Touch me, I'm a doctor

27th July 2007 at 01:00
Phil Hammond has a close encounter with a burly Dutchman and wonders why we make so little contact with our GPs

Have you ever experienced the joys of "uncondi-tional stroking"? Well you should. We need it every day, in every way, to be at one with our physical, emotional and spiritual selves. How do I know all this? I've had a watsu, or water shiatsu if you prefer.

Now I'm not normally the kind of guy to go in for this sort of thing, but this was for television and I need the publicity. Even if it means taking off my glasses, exposing my beer gut to the camera and being bent and pummelled in a boiling pool by a bearded Dutchman.

Pim de Griff is one of the few watsu practitioners in the UK. "Most men have forgotten what it's like to be cradled by another man," he whispered as he elevated the experience from physical to spiritual. The whiskers tickled a bit, but the overall effect was surprisingly invigorating. Not in the least bit sexual. Honest.

If complementary therapists can get away with such close physical contact, then why not doctors? There are plenty of patients I'd love to submerge in a hot tub. "It's all right Mrs Smallbone. The intimacy of aquatic bodywork represents a new way of being. Don't forget to breathe now."

Sadly, not many doctors are that broad-minded and many go to great lengths not to touch their patients at all, not even to shake hands. This seems a pity as the key to healing is human contact. Doctors have to rediscover the power of touch. But first, we need to sort out people who want to be touched from those that don't.

This isn't always easy. If a man pitches up to Pim for a watsu, he can be fairly sure he wants to be touched. But if the same man comes to me for a repeat of his gout medication, I'm not so sure. For legal reasons, I have to get informed consent first. So I lean across and say: "Would you like me to touch you?" or, to avoid confusion, "Would you like me to touch you in that special way that only a doctor can?"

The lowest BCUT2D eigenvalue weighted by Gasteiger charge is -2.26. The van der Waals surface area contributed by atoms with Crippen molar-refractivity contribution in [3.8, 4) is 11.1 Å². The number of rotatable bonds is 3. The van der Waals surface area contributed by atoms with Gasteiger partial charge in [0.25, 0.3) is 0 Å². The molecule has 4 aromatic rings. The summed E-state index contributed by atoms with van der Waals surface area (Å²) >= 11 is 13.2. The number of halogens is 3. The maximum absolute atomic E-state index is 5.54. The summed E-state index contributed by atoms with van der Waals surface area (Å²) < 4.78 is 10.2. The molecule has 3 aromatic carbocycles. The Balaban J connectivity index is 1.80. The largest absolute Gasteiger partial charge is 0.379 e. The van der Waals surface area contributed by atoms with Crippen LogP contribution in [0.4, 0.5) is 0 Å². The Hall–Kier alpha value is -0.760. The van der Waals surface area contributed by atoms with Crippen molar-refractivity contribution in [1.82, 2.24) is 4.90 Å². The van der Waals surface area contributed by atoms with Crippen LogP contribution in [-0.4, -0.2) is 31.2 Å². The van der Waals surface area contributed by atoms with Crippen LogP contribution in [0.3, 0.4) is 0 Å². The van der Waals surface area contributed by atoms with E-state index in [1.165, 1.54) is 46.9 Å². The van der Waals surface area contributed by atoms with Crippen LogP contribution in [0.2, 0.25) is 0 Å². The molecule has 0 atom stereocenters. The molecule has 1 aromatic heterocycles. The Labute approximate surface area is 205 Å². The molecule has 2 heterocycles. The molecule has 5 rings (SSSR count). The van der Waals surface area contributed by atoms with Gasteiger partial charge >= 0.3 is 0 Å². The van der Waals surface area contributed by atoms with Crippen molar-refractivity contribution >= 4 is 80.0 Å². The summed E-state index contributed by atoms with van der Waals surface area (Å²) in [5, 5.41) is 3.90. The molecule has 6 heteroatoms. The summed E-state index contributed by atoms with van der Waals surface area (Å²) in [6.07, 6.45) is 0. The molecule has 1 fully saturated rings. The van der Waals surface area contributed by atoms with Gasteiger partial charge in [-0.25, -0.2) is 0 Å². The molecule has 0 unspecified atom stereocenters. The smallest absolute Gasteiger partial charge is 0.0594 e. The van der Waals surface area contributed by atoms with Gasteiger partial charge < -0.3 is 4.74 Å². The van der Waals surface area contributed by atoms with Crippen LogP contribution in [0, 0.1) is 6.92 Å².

For those who consent, I give them a questionnaire to fill out at the end. "How satisfied were you with the way your doctor touched you today? Name three things you liked most. Name three suggested improvements." I've tried this approach in my surgery for the past fortnight but it'll be a while before the results appear in The Lancet. Preliminary findings can be found in the Sunday Mirro

Subscribe to get access to the content on this page.

If you are already a Tes/ Tes Scotland subscriber please log in with your username or email address to get full access to our back issues, CPD library and membership plus page.

Not a subscriber? Find out more about our subscription offers.
Subscribe now
Existing subscriber?
Enter subscription number


The guide by your side – ensuring you are always up to date with the latest in education.

Get Tes magazine online and delivered to your door. Stay up to date with the latest research, teacher innovation and insight, plus classroom tips and techniques with a Tes magazine subscription.
With a Tes magazine subscription you get exclusive access to our CPD library. Including our New Teachers’ special for NQTS, Ed Tech, How to Get a Job, Trip Planner, Ed Biz Special and all Tes back issues.

Subscribe now